08/07/2023 - California Tries to Bar Stanford Researchers from Testifying Against it

State tries to bar Stanford researchers from testifying against it

An interesting new expert witness controversy has broken out; this time in California. A group of parents are suing the state over the learning losses that that the state's pandemic response imposed on children. Plaintiff attorneys recruited expert witnesses from Stanford University to support their case. The California education department claims that the researchers signed an agreement to not testify against the state as a condition of accessing the state's data on k-12 schools during the pandemic. The prohibition, the state argues, extends to any testimony against the state, even when that testimony does not rely on the state's own data.

From the state's letter to one of the researchers:
This letter is to remind you of your obligations as the CDE's authorized representative performing research for and on behalf of the CDE. As CDE's authorized representative, in both paragraph 16 of the Agreement and paragraph 6 of the confidentiality provisions in Exhibit D, you agreed that you would not "testify, advise or consult" for any party other than the CDE or the State Board of Education. This prohibits any work for Plaintiffs in Cayla J.

The ACLU is now involved, arguing that any such provision in the data access agreement would amount to an unconstitutional condition.

The California Department of Education has issued a warning of potential legal action against two well-known education professors from Stanford University. This move is aimed at preventing their participation as witnesses in an ongoing lawsuit involving the department. The American Civil Liberties Union of Southern California has criticized this action, viewing it as an effort to silence the professors.

Consequently, the ACLU is considering taking legal action against the California Department of Education, asserting that such actions infringe upon the professors' and other researchers' First Amendment rights.

This situation is being closely watched by observers, who believe that the outcome could have significant implications for the field of education research in California. The dispute's impact could extend to who is permitted to conduct research in the state and the scope of topics they are allowed to investigate. This is due to the fact that the California Department of Education retains control over the sharing of data that is not publicly accessible.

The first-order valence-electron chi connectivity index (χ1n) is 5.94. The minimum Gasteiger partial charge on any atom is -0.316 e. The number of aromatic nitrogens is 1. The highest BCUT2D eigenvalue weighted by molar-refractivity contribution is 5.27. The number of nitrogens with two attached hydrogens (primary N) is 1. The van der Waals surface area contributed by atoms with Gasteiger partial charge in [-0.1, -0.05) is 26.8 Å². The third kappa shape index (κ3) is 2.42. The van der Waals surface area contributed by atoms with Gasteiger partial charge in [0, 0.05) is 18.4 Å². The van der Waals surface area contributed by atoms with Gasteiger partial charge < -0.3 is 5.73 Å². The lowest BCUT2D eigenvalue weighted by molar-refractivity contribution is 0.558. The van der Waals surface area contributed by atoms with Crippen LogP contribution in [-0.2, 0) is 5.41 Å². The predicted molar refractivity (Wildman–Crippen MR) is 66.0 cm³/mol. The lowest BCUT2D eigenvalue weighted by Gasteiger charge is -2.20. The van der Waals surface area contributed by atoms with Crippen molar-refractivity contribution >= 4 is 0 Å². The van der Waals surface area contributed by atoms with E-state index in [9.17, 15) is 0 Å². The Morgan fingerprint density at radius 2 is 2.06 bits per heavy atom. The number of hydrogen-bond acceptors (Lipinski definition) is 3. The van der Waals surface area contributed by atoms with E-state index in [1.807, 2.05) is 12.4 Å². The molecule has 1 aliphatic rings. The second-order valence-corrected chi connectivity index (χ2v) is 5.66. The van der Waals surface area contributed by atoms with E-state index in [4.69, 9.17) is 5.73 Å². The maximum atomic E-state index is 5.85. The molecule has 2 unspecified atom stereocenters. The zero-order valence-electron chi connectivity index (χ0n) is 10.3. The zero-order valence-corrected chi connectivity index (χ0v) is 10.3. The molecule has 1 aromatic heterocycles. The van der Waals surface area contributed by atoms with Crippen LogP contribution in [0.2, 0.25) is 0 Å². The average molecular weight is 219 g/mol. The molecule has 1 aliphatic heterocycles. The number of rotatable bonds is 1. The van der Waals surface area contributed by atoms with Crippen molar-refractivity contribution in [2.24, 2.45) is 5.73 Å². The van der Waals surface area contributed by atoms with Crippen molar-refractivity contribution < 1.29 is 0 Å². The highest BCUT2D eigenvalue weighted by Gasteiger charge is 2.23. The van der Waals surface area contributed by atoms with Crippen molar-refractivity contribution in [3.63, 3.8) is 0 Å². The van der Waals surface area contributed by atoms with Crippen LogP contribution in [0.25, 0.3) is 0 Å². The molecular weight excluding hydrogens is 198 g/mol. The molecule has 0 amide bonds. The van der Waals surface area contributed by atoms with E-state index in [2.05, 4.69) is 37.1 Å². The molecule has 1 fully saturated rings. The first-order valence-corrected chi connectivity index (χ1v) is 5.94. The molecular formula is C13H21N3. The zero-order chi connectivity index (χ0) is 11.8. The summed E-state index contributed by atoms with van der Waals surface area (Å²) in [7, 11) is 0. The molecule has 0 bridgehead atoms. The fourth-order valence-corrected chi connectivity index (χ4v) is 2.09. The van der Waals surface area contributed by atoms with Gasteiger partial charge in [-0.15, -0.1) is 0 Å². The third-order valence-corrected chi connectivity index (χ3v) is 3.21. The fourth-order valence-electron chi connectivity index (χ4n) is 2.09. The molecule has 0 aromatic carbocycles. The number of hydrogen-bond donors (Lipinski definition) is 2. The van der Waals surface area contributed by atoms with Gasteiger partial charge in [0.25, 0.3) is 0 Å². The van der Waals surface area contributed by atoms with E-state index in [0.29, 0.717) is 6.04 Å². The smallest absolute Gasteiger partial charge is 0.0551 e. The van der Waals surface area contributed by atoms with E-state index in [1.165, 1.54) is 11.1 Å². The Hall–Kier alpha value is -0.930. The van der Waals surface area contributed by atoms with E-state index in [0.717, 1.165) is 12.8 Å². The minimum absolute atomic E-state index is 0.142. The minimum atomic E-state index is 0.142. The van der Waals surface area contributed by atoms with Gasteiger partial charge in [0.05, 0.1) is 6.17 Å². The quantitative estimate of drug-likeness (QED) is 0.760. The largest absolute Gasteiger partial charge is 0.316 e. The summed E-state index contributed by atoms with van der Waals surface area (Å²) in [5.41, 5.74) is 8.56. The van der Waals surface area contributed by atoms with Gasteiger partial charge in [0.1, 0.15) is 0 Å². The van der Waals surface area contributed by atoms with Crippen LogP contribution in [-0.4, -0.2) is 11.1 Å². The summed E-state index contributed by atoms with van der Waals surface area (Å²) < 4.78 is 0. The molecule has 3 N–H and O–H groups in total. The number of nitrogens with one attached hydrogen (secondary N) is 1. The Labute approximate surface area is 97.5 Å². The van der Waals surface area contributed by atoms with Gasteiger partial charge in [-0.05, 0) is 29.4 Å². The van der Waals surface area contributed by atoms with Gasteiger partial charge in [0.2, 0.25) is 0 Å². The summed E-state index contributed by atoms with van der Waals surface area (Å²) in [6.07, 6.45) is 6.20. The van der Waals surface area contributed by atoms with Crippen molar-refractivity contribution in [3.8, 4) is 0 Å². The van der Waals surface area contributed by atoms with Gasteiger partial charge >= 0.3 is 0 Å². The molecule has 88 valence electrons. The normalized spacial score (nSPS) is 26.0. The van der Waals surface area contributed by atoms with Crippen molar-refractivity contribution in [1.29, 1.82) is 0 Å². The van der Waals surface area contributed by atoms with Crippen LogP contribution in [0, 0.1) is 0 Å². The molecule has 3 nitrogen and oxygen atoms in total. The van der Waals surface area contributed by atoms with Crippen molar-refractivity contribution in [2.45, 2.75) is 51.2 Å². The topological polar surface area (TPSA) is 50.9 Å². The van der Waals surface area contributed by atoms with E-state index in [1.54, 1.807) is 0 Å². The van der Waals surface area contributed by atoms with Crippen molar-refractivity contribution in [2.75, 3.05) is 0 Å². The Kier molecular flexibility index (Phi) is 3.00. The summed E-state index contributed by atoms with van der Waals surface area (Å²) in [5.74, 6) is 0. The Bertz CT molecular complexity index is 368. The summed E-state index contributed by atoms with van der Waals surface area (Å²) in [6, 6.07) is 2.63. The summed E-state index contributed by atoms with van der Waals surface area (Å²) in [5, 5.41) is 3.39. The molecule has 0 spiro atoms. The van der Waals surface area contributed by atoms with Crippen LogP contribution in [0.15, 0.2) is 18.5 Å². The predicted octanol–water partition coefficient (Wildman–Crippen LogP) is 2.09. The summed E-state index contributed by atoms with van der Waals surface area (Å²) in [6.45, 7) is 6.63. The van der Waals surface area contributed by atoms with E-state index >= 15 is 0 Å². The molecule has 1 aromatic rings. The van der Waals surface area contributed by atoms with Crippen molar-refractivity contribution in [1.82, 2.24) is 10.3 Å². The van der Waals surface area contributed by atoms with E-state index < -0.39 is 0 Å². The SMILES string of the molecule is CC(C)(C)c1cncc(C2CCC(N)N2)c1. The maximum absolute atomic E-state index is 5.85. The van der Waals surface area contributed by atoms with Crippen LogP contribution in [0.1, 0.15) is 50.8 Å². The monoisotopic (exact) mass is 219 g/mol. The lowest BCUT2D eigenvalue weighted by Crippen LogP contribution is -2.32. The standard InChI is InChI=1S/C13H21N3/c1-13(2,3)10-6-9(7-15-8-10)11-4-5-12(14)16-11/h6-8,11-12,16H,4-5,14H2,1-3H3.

The focal point of the matter revolves around a stipulation imposed by the California Department of Education (CDE), which mandates researchers to agree to a specific condition in order to access nonpublic data related to K-12 education. This provision, interpreted broadly by the CDE, includes a clause that forbids researchers from participating in any legal proceedings against the department, even if the litigation is unrelated to the research they were conducting under CDE.

Alyssa Morones, a lawyer from the ACLU who is involved in the case, pointed out, “It keeps education researchers from weighing in on the side of parties who are adverse to the California Department of Education. So it’s really skewing the information and expertise that can come into courts,”

Professors Sean Reardon and Thomas Dee had each separately entered into distinct data-partnership arrangements with the California Department of Education (CDE). Subsequently, both were approached by legal representatives involved in an ongoing lawsuit titled Cayla J. v. State of California. These attorneys requested their testimony in support of the students who initiated the lawsuit. The legal action is directed against the California Department of Education, the State Board of Education, and State Superintendent of Public Instruction Tony Thurmond. The lawsuit alleges that the state failed to adequately address the significant learning setbacks experienced by low-income students and other vulnerable student groups due to the pandemic.